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When your staff are distributed across the country, or perhaps the world, avoiding data loss and complying with consumer privacy rules can be tough. Most colocation providers, thankfully, provide a variety of backup methods to prevent enterprises from data loss. This could comprise a disaster-recovery-as-a-service (DRaaS) product offered via a cloud computing service or a second site facility for duplicating critical IT infrastructure, among other things. Losing critical data or apps may be extremely costly to your company’s reputation and revenue, therefore implementing backup measures should be a top concern.
Migrating your assets to a colocation data center with critical employees and network monitoring can help secure your company from cyber-attacks. This is especially critical if your IT equipment and storage arrays are currently housed in an abandoned business site or facility that lacks adequate physical security and network monitoring. Colocation facilities are fundamentally manned and extremely secure, allowing firms to outsource security and relieve IT employees of some on-site tasks.
6. Guaranteed Compliance
When assessing alternatives for data center solutions, IT workers must consider data storage and security compliance. During the COVID-10 pandemic, compliance challenges have become particularly acute, as the deployment of IT employees has made the preservation of data assets extremely difficult. Because their facilities and security infrastructure are often developed and constructed around compliance laws and rules, colocation environments can help to speed compliance considerations.
AKCPro Server: Central Monitoring Software
Wireless Rack+ Monitoring
To meet customer needs, colocation providers are using online data center infrastructure management customer portals for remote monitoring and IT support ticketing, according to a report this week by the Uptime Institute.
AKCPro Server is our world-class central monitoring and management software. Suitable for a wide range of monitoring applications. Free to use for all AKCP devices. Monitor your infrastructure, whether it be a single building or remote sites over a wide geographic area. Integrate third-party devices with, Modbus, SNMP, and ONVIF compatible IP cameras.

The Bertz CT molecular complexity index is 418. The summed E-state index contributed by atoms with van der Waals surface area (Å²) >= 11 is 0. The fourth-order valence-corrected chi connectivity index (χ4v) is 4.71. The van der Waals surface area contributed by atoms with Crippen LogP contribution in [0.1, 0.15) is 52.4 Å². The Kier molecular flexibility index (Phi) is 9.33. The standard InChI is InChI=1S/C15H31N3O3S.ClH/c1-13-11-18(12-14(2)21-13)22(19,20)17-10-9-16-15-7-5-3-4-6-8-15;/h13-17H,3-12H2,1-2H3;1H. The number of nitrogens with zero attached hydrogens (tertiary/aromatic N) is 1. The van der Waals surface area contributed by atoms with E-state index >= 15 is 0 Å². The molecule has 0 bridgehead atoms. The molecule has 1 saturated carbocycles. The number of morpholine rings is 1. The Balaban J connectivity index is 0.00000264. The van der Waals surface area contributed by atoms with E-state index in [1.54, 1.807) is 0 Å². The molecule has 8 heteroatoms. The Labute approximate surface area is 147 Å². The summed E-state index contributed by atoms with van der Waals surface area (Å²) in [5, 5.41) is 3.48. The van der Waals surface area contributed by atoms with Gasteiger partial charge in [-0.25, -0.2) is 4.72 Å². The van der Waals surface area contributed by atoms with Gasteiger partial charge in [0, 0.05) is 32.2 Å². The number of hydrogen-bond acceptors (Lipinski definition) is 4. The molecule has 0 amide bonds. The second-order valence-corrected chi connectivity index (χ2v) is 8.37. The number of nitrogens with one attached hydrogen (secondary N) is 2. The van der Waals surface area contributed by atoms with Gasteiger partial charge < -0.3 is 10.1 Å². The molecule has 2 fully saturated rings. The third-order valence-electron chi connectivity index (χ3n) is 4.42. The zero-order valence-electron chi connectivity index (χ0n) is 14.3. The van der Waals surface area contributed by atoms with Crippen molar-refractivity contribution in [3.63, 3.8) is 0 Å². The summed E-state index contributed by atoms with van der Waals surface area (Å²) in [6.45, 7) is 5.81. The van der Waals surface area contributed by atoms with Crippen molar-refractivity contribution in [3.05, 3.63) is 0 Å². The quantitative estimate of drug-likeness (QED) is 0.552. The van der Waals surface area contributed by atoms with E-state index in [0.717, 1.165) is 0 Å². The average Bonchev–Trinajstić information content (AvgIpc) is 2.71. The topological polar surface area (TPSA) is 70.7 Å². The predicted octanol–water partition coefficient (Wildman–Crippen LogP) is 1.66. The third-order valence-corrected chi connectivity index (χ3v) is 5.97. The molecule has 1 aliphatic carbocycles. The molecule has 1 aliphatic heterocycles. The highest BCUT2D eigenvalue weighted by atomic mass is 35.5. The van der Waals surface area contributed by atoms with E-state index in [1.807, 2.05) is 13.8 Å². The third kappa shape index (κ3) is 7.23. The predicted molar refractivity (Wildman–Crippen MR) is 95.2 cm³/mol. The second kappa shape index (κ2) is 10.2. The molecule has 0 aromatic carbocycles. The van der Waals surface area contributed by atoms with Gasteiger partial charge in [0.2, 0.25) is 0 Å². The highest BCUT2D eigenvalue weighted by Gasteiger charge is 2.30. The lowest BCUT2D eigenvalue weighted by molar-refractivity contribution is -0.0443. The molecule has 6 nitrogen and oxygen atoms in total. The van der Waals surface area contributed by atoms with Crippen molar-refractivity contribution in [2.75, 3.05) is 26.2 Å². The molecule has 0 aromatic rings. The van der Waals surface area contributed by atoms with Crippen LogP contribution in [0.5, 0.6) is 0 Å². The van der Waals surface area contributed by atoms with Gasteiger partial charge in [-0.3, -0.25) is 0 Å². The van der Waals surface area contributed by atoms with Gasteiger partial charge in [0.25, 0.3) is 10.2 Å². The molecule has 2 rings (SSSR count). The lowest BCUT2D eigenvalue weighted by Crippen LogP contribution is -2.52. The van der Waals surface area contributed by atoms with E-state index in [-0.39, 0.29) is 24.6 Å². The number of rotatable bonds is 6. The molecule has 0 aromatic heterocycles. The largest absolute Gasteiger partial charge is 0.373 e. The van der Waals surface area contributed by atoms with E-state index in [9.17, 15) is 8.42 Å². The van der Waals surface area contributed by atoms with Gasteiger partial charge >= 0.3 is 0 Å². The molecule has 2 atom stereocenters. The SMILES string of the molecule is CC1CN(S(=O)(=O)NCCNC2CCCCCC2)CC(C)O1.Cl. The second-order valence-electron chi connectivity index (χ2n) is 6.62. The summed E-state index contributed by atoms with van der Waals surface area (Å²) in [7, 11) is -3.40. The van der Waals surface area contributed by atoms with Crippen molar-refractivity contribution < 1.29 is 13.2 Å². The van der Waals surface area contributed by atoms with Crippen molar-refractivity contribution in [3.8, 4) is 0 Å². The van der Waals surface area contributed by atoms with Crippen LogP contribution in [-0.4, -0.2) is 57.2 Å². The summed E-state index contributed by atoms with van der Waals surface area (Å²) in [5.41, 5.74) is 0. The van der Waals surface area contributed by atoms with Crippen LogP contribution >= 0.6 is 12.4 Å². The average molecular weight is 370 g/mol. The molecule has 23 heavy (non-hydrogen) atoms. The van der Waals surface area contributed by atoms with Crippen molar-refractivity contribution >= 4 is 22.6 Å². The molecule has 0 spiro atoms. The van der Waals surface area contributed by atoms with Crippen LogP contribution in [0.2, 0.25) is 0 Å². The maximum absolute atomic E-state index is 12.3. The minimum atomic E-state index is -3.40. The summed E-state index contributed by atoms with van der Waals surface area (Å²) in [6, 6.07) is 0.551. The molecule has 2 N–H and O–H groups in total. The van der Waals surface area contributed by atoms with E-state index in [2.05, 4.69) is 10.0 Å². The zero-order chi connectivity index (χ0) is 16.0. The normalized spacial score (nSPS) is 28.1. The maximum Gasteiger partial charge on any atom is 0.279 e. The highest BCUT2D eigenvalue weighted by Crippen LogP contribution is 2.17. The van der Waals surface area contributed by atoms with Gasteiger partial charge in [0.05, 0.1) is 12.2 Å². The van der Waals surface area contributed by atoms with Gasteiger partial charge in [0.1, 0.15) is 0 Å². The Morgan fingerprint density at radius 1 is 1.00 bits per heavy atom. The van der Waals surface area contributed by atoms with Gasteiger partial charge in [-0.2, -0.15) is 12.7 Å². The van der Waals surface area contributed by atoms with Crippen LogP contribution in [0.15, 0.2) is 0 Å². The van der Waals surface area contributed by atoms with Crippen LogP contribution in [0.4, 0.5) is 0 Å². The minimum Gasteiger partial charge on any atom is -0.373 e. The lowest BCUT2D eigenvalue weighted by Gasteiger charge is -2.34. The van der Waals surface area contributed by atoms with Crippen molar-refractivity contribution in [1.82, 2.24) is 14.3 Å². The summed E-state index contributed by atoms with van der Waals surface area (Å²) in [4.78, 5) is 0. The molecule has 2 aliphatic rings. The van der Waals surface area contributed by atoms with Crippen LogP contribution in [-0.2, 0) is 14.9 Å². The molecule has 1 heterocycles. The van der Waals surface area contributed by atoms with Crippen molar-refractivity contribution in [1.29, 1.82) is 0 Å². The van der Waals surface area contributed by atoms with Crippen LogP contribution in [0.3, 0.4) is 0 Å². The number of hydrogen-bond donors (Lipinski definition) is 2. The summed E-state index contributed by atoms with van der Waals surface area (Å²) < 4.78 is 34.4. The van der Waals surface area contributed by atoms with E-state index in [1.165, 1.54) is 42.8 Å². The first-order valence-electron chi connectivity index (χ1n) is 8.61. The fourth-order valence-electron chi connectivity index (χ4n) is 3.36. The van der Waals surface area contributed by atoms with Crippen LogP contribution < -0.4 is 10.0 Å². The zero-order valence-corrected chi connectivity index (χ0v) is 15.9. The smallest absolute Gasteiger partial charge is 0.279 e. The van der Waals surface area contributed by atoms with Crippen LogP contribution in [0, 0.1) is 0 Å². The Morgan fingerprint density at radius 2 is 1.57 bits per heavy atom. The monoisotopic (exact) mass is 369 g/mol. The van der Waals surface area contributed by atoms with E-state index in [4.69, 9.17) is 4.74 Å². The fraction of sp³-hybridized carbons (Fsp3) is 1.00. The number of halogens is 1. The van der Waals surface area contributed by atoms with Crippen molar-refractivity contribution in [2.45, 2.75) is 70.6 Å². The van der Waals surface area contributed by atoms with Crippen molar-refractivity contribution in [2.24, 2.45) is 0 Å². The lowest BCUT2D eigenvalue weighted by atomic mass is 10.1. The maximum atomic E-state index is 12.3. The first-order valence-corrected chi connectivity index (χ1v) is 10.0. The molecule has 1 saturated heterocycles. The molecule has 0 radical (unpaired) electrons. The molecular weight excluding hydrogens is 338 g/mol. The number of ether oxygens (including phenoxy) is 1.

AKCPro Server can be accessed on your smartphone, tablet, or PC. Access is operating system independent, viewable through the HTML5 user interface on any web browser.
Monitoring All Your Base Units
If you have several base units deployed within your building, or over a large area, add each device to your AKCPro Cloud Server and log in anytime to see all your sensors organized as you wish on custom desktops. Multiple logins can be used for different users who need to see different data. Display sensors on drill-down maps.
Monitor all your temperature, humidity, airflow, water leak, and other environmental sensors. Configure rack maps to show the thermal properties of your computer cabinet, check the temperature at the top, middle, bottom, front, and rear, as well as temperature differentials.
Ensure that your facilities and critical infrastructure are secured. Door contact sensors, audible and visual alarms are configured and managed from your custom desktops in APS.
Monitor single-phase, three-phase, generators, and UPS battery backup power. AKCP Pro Server performs live Power Usage effectiveness (PUE) calculations so you have a complete overview of your power train and how adjustments in your data center directly impact your PUE.
Video feeds from Integrated ONVIF compatible IP cameras and cameras connected to AKCP securityProbe base units can be monitored and recorded in AKCPro Server. Synchronize sensor events with video in the playback window for an “eyes on” to any sensor events.
Enlist The Assistance of a Colocation Data Center
Making the switch from an office-based to a completely remote workforce might be difficult. You can mitigate some of the dangers associated with an infrastructure move by contracting the services of a colocation provider with reliable connectivity options. IT personnel can manage servers from remote places by offloading maintenance and security chores for large company-owned physical buildings. Company executives can rest easy at night knowing that their data and critical applications are protected by adequate security measures and that their workers have the tools they need to execute their tasks no matter where they are working.